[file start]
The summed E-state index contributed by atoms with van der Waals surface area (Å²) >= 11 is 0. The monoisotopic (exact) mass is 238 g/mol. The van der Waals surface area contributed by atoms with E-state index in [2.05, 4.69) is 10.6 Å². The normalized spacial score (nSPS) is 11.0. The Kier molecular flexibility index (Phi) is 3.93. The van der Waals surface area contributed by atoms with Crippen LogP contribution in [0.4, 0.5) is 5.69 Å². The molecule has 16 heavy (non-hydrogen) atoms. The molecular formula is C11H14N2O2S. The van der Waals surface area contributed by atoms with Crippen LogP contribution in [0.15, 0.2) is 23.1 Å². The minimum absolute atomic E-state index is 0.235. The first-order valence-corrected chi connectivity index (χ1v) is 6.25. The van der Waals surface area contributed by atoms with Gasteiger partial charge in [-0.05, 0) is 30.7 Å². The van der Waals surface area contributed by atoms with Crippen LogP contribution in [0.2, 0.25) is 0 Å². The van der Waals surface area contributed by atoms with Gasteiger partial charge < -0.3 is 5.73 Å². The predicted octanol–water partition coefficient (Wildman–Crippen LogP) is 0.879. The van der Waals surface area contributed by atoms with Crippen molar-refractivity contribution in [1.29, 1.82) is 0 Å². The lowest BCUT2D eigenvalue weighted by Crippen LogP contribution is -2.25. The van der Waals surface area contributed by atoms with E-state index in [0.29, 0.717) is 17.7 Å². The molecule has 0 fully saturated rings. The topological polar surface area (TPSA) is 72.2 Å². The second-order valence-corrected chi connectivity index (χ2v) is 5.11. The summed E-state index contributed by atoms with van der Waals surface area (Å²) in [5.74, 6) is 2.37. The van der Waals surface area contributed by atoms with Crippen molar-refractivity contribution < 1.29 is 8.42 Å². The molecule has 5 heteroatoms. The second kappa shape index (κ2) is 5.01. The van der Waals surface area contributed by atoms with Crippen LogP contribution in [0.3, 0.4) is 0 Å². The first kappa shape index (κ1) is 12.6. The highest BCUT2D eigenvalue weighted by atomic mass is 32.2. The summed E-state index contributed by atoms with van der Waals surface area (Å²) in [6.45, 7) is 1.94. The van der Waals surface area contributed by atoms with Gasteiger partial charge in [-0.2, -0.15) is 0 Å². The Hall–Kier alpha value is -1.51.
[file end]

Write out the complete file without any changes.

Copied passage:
The summed E-state index contributed by atoms with van der Waals surface area (Å²) >= 11 is 0. The monoisotopic (exact) mass is 238 g/mol. The van der Waals surface area contributed by atoms with E-state index in [2.05, 4.69) is 10.6 Å². The normalized spacial score (nSPS) is 11.0. The Kier molecular flexibility index (Phi) is 3.93. The van der Waals surface area contributed by atoms with Crippen LogP contribution in [0.4, 0.5) is 5.69 Å². The molecule has 16 heavy (non-hydrogen) atoms. The molecular formula is C11H14N2O2S. The van der Waals surface area contributed by atoms with Crippen LogP contribution in [0.15, 0.2) is 23.1 Å². The minimum absolute atomic E-state index is 0.235. The first-order valence-corrected chi connectivity index (χ1v) is 6.25. The van der Waals surface area contributed by atoms with Gasteiger partial charge in [-0.05, 0) is 30.7 Å². The van der Waals surface area contributed by atoms with Crippen LogP contribution in [0.2, 0.25) is 0 Å². The van der Waals surface area contributed by atoms with Gasteiger partial charge < -0.3 is 5.73 Å². The predicted octanol–water partition coefficient (Wildman–Crippen LogP) is 0.879. The van der Waals surface area contributed by atoms with Crippen molar-refractivity contribution in [1.29, 1.82) is 0 Å². The lowest BCUT2D eigenvalue weighted by Crippen LogP contribution is -2.25. The van der Waals surface area contributed by atoms with E-state index in [0.29, 0.717) is 17.7 Å². The molecule has 0 fully saturated rings. The topological polar surface area (TPSA) is 72.2 Å². The second-order valence-corrected chi connectivity index (χ2v) is 5.11. The summed E-state index contributed by atoms with van der Waals surface area (Å²) in [5.74, 6) is 2.37. The van der Waals surface area contributed by atoms with Crippen molar-refractivity contribution < 1.29 is 8.42 Å². The molecule has 5 heteroatoms. The second kappa shape index (κ2) is 5.01. The van der Waals surface area contributed by atoms with Crippen LogP contribution in [0.3, 0.4) is 0 Å². The first kappa shape index (κ1) is 12.6. The highest BCUT2D eigenvalue weighted by atomic mass is 32.2. The summed E-state index contributed by atoms with van der Waals surface area (Å²) in [6.45, 7) is 1.94. The van der Waals surface area contributed by atoms with Gasteiger partial charge in [-0.2, -0.15) is 0 Å². The Hall–Kier alpha value is -1.51.